Day Shift is the latest Netflix film starring Jamie Foxx (Collateral), Dave Franco (Now You See Me) and Snoop Dogg. It is directed by long-time stuntman but first-time director, J.J. Perry.

Day Shift is set in modern day Los Angeles, in a reality where vampires live in secret amongst humans. Well, I think it’s in secret. Like, the movie is a bit inconsistent on this front. On the one hand, a couple of characters find out about midway through the movie that Jamie Foxx‘s character is in fact, a vampire hunter. But on the other hand, there are a couple of “celebrity vampire hunters” who have a huge following on Instagram. So I dunno. I think the logic is meant to be that vampires are a secret and the other part was just a little oversight.

Anyway, as I mentioned before, Jamie Foxx plays Bud Jablonski, a vampire hunter, and a good one at that. Bud needs money to prevent his ex-wife taking his daughter away, and the only way to do that is to try and rejoin the Vampire Hunter’s Union, a faction that he has previously been banned from. He is allowed to rejoin due to a vouching from his former partner and legendary vampire hunter Big John, played by Snoop Dogg, but with strict conditions, including having to be accompanied in the field by Union office worker and kiss-ass, Seth, played by Dave Franco.

You can see from the set-up there that this story is pretty cliched. Both the “have to do X in a certain amount of days to save my family” and the “you must work with this partner who you are not gonna like” tropes have been used so, so much in movies. The story is not the strength of this film, which isn’t a surprise considering it’s a Netflix vehicle. But this film does have two things going for it.

First off, the world-building. While it’s never addressed in any deep manner in the movie, it’s obvious the writers at least built some kind of history and lore for this world. They set up a market for vampire fangs much like we have in real life for say gold or tuna meat, any of the shit you see on those Discovery channel shows. Vampires of different ages and bloodlines have fangs that are worth more or less. For something that doesn’t have much to do with the actual story of the movie, it was cool to see, at least for me, some effort put into that side of things. They also touch on different types of vampires, each with their own characteristics and whatnot. Again, not a lot of time is spent on this, but it’s cool that you can see the writers at least thought about it.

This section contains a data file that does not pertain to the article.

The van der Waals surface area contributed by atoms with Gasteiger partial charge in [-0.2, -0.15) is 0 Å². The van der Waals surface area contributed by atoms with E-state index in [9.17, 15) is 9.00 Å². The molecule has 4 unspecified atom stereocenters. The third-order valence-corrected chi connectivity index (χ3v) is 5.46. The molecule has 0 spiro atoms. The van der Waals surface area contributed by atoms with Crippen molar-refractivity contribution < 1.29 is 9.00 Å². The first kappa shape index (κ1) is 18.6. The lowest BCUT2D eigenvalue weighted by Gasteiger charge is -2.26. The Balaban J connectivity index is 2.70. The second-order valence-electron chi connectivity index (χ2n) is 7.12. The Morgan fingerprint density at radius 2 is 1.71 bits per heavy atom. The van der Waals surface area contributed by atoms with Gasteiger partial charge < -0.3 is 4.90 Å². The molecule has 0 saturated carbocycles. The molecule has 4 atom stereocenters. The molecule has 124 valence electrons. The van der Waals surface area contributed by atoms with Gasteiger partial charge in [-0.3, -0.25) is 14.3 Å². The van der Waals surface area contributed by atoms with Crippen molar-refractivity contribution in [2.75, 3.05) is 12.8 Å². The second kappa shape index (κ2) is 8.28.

My second strength is just the general presentation of the film. Well, most of it. There are some very fun action sequences, including a pretty cool car chase, as well as a warehouse shootout set to “Body Count’s In The House,” which is a banger. The action sequences in general are shot pretty well, although sometimes there are a couple of quick cuts to hide a stunt double. It feels like a knock-off version of John Wick action, and I don’t mean that as an insult. Something they chose to do in some of the action scenes was to cast contortionists from Cirque del Soleil as vampires, which allowed for some cool, creepy bending and shit.

Now, the film isn’t all good unfortunately. As I mentioned earlier, the story is pretty pants. Like, it’s fine, but it’s very basic. Adding to that, the acting mostly sucks. I liked Dave Franco, as well as Scott Adkins and Steve Howey, the latter two playing the previously-alluded-to celebrity vampire hunters and feature in one very cool action sequence. But the rest of the cast are mid, or worse. I will say Jamie Foxx is good in action scenes, but in the scenes with his daughter when he has to like act a bit, he seems to be less interested than Martin Scorsese watching an MCU film. Speaking of the daughter, I don’t want to dunk on a child actor, but call me Vince Carter because she was awful. And Snoop Dogg, while a spectacle, and a fun one at that, well, his acting was a little…ruff (get it? Dogg? Ruff?).

I think the best thing I can say about Day Shift is that I believe it has potential to become a cult classic, not reaching the highs of the likes of The Lost Boys, From Dusk Till Dawn or Near Dark, but maybe more the middles of 30 Days of Night or (one I personally love but I might be on an island here) Abraham Lincoln: Vampire Hunter. It’s a fine way to kill two hours on a Friday night and is quite fun in places, but there is so much unrealised potential that this just doesn’t hit. A shame.